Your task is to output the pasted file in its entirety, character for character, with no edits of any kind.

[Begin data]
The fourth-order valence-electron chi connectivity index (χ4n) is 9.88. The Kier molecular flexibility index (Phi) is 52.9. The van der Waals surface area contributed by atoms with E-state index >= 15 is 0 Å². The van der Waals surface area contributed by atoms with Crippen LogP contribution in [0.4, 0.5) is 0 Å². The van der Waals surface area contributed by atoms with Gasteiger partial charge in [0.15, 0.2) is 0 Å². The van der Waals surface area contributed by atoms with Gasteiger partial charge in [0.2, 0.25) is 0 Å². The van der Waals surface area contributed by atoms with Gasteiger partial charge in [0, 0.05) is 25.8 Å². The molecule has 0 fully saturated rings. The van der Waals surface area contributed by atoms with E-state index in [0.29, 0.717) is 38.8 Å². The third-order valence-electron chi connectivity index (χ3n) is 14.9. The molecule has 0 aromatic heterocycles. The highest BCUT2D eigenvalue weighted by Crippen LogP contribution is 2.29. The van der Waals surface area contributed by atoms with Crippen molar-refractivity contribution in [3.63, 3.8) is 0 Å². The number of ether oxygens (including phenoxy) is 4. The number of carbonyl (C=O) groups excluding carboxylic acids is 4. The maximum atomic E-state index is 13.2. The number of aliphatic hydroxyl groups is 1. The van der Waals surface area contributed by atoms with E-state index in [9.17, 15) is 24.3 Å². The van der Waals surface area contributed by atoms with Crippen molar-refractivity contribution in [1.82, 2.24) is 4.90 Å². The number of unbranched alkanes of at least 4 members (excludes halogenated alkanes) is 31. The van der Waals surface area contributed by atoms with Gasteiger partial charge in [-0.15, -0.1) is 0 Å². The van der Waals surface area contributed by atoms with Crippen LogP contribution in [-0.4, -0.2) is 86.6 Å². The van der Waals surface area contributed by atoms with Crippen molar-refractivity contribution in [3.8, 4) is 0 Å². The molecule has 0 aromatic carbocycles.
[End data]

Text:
The fourth-order valence-electron chi connectivity index (χ4n) is 9.88. The Kier molecular flexibility index (Phi) is 52.9. The van der Waals surface area contributed by atoms with E-state index >= 15 is 0 Å². The van der Waals surface area contributed by atoms with Crippen LogP contribution in [0.4, 0.5) is 0 Å². The van der Waals surface area contributed by atoms with Gasteiger partial charge in [0.15, 0.2) is 0 Å². The van der Waals surface area contributed by atoms with Gasteiger partial charge in [0.2, 0.25) is 0 Å². The van der Waals surface area contributed by atoms with Gasteiger partial charge in [0, 0.05) is 25.8 Å². The molecule has 0 fully saturated rings. The van der Waals surface area contributed by atoms with E-state index in [0.29, 0.717) is 38.8 Å². The third-order valence-electron chi connectivity index (χ3n) is 14.9. The molecule has 0 aromatic heterocycles. The highest BCUT2D eigenvalue weighted by Crippen LogP contribution is 2.29. The van der Waals surface area contributed by atoms with Crippen molar-refractivity contribution in [3.63, 3.8) is 0 Å². The number of ether oxygens (including phenoxy) is 4. The number of carbonyl (C=O) groups excluding carboxylic acids is 4. The maximum atomic E-state index is 13.2. The number of aliphatic hydroxyl groups is 1. The van der Waals surface area contributed by atoms with E-state index in [9.17, 15) is 24.3 Å². The van der Waals surface area contributed by atoms with Crippen molar-refractivity contribution in [1.82, 2.24) is 4.90 Å². The number of unbranched alkanes of at least 4 members (excludes halogenated alkanes) is 31. The van der Waals surface area contributed by atoms with Gasteiger partial charge in [-0.15, -0.1) is 0 Å². The van der Waals surface area contributed by atoms with Crippen LogP contribution in [-0.4, -0.2) is 86.6 Å². The van der Waals surface area contributed by atoms with Crippen molar-refractivity contribution in [3.8, 4) is 0 Å². The molecule has 0 aromatic carbocycles.